Richard Loe is a former All Black and current columnist for the New Zealand Herald

Richard Loe: Faithful servant Thomson has earned tour

Ali Williams has hardly been seen on the field. Photo / Getty Images
Ali Williams has hardly been seen on the field. Photo / Getty Images

The All Black squad is announced tomorrow and here are some thoughts on its likely make-up:

* Ali Williams will be in the 'Bloody Lucky' category if he is there.
* Adam Thomson will be in the 'Bloody Unlucky' category if he isn't.
* Piri Weepu will be in the 'Exceptionally Bloody Lucky' category if he is selected.
* Dane Coles should be the third hooker.
* Andy Ellis and Tawera Kerr-Barlow should be the second and third halfbacks.
* There's a few props with a lot to prove after last week.

Thomson first - there's some gossip that he might be missing if he has decided to go overseas and they leave him at home as a result. I'd be upset on his behalf if that was the case. He has done everything asked of him, at ITM Cup, Super Rugby and All Black level - he has starred for Otago and has never let the All Blacks down, playing well in that tight test against Ireland at the start of the season.

The All Blacks were quick to hook Sonny Bill Williams back when he was going to Japan, so why can't they do the same for Thomson? You're not gone until you're gone and he has been a fine servant for New Zealand rugby; he deserves a trip on form and ability.

I can't say the same for Ali Williams. He's certainly got ability but we haven't seen that for some time now. He'll be very lucky if he gets the nod after playing so infrequently, only coming back in last night's ITM Cup final. All right, he brings to the table something that others don't - experience. But this All Black team have done well with three relatively inexperienced locks in Sam Whitelock, Luke Romano and Brodie Retallick - and look where Retallick was about 12 months ago. He was doing well to get game time with the Bay.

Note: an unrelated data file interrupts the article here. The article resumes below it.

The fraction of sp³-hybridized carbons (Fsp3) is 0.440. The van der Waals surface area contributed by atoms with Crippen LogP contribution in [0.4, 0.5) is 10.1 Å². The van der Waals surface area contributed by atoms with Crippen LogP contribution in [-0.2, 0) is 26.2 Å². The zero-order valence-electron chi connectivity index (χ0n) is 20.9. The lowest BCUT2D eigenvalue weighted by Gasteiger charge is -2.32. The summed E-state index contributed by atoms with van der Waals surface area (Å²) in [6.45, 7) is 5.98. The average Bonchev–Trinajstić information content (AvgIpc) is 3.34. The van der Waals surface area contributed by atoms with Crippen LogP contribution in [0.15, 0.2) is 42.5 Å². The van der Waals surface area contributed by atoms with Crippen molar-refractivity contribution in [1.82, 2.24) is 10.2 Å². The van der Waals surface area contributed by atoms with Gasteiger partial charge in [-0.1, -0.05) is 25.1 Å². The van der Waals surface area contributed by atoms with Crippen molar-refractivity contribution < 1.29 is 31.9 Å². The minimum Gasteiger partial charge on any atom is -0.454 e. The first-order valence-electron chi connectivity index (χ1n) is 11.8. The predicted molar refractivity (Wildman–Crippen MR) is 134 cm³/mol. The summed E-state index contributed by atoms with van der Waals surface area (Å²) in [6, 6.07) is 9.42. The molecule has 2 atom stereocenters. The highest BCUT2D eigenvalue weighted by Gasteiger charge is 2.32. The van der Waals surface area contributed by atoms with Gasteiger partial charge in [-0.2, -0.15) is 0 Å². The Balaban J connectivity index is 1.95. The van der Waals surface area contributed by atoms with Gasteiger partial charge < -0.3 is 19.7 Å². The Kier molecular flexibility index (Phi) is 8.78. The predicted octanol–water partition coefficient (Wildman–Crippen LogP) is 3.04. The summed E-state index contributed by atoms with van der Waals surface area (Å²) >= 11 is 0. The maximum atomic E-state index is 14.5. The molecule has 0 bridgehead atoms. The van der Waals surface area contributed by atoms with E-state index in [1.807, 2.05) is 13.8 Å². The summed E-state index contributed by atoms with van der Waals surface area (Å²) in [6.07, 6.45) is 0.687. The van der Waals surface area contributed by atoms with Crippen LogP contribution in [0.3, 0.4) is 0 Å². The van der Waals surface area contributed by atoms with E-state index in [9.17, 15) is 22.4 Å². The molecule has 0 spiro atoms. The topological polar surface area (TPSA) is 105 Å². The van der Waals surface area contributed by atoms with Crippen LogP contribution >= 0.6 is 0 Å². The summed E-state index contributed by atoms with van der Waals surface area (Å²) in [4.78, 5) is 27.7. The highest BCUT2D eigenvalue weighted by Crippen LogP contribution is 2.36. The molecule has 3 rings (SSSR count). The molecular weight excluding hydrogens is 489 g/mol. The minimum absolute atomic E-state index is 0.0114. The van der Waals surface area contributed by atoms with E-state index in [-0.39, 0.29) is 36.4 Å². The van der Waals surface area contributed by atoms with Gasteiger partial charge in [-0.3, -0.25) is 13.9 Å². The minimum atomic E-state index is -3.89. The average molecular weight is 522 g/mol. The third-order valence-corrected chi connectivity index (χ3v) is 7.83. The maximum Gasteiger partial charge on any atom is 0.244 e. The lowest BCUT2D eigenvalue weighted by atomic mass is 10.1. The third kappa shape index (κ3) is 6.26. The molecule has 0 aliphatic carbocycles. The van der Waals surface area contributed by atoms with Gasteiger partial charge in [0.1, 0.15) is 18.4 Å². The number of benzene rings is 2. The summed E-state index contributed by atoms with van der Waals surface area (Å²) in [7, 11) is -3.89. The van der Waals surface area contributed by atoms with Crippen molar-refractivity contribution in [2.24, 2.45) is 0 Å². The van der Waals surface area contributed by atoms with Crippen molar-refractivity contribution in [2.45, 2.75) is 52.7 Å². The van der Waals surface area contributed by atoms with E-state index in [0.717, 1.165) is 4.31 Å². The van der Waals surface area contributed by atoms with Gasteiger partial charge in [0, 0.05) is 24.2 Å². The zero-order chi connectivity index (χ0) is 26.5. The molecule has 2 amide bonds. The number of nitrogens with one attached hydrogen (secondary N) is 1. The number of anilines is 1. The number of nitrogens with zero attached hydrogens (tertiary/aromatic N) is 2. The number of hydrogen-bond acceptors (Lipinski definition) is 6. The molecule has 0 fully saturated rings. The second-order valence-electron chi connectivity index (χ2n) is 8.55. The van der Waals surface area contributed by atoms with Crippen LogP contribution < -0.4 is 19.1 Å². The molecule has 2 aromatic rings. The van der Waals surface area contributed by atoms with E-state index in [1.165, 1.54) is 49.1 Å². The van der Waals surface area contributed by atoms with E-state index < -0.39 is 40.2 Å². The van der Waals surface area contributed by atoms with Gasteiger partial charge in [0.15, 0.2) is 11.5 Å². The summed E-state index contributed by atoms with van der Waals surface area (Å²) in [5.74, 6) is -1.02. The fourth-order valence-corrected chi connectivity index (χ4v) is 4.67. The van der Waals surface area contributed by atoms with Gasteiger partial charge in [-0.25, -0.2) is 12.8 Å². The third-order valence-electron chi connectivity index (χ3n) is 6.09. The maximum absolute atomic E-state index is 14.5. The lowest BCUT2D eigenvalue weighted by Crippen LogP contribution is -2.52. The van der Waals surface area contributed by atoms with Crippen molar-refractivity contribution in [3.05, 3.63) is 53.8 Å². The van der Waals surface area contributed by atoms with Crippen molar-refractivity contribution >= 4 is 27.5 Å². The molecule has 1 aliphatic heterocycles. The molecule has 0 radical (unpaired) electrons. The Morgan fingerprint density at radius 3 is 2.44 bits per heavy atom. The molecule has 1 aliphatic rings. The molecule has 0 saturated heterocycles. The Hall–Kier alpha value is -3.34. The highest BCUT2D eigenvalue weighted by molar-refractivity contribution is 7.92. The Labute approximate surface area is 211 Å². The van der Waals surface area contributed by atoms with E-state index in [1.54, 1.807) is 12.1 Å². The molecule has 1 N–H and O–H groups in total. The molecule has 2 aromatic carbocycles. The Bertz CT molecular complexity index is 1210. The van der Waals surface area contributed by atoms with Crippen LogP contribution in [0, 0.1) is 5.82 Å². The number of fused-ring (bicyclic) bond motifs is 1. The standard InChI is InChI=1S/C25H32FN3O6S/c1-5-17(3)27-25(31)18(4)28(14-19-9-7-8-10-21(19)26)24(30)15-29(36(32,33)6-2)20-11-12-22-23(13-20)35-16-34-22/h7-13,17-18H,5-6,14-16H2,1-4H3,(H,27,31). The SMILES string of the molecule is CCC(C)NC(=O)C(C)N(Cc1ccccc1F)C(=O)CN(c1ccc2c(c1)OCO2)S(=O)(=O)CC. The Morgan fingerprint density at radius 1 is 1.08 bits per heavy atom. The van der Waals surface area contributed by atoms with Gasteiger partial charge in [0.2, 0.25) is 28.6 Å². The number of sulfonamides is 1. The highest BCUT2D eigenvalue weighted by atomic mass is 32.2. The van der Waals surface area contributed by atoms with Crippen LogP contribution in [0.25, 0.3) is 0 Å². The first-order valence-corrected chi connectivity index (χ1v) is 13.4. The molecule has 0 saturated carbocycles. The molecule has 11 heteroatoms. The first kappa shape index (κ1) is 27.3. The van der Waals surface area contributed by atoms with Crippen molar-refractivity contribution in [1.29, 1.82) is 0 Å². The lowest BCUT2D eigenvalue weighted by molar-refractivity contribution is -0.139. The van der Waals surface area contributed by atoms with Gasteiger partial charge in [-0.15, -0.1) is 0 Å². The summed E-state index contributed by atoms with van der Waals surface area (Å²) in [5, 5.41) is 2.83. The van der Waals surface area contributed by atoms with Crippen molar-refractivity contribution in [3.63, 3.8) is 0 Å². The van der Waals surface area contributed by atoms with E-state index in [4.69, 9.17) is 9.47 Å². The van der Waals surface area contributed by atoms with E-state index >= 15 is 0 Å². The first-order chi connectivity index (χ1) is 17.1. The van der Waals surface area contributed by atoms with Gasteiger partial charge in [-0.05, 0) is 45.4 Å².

For my money, you leave Williams at home and take Dominic Bird, the young Canterbury lock who has been one of the form players in the ITM Cup. He's only 21 and has no Super Rugby experience, sure, but you take him away, give him a taste of it and develop him on tour - it's not unheard of. He's over 2m, 112kg and his style seems to fit the All Blacks; he's good at kick-offs, lineouts, ball-carrying and offloads and the tough stuff at the breakdowns. There are other candidates like the Taranaki trio of James Broadhurst, Jarrad Hoeata and Craig Clarke, plus Wellington's Jeremy Thrush. But I am not sure the last-named is an All Black, Clarke has been subbed off a lot by Taranaki and the other two have been shuttled into loose forward a lot - and I don't think they have Bird's form anyway.

The third hooker is probably the most important selection as it is likely neither Keven Mealamu nor Andrew Hore will be at the next World Cup and that's how you have to think of it. Hika Elliot has some claims but on form you'd have to go for Coles.

As for Weepu, well, I thought the fact he wasn't in the Auckland team for the ITM Cup final spoke volumes. You contrast that with Tony Brown and his coaching team at Otago who grabbed every All Black they could to bolster their team for their final. Weepu missing out just says to me that he doesn't have the mana with either the coaching team or the players right now.

Andy Ellis should get his spot. He's had a fine season even though he's dropped out of the All Blacks this year. He's been consistently good and accurate at Super Rugby and ITM Cup level while, frankly, Weepu hasn't been. If I was a selector, I wouldn't take him on tour.

As for the front row, I expected our guys up front to dominate the Australians but they didn't. It's the old story - if you take the field against a group of guys expecting to get their arses kicked and it doesn't happen, well, they grow an extra six inches, don't they? They did particularly well at the breakdown and on defence and - the oldest of all the old cliches - it all starts up front.

I thought Tony Woodcock had an ordinary game and Charlie Faumuina wasn't convincing. He's got some work to do and I'd say Ben Franks not only needs to show his wares on tour, he also needs a big Super Rugby season if he's to avoid becoming a part of history.

There are a lot of young props around now, like Wellington's Jeffrey Toomaga-Allen, who are starting to push hard and who will have the next World Cup in mind.

- Herald on Sunday

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Richard Loe is a former All Black and current columnist for the New Zealand Herald

Richard Wyllie Loe was a renowned All Black forward prop who plied his trade for the New Zealand national team between 1987 and 1995. Loe was well known by fans and team mates alike as an ‘enforcer’ on the pitch, a player who balanced his abilities with the ball with a tough-tackling prowess and a penchant for physicality. During an outstanding career Richard Loe represented his country of birth in no less than three World Cups, assisting the All Blacks to a famous victory in 1987. Along with fellow team mate and captain Sean Fitzpatrick, Loe formed one of the most formidable forward lines ever to lead the All Blacks. Despite his sometimes overly physical dominance on the pitch, Loe is regarded by former team mates as being an exceptional character and professional. Following retirement from rugby Loe became a sport columnist for the New Zealand Herald, a position he still holds today.

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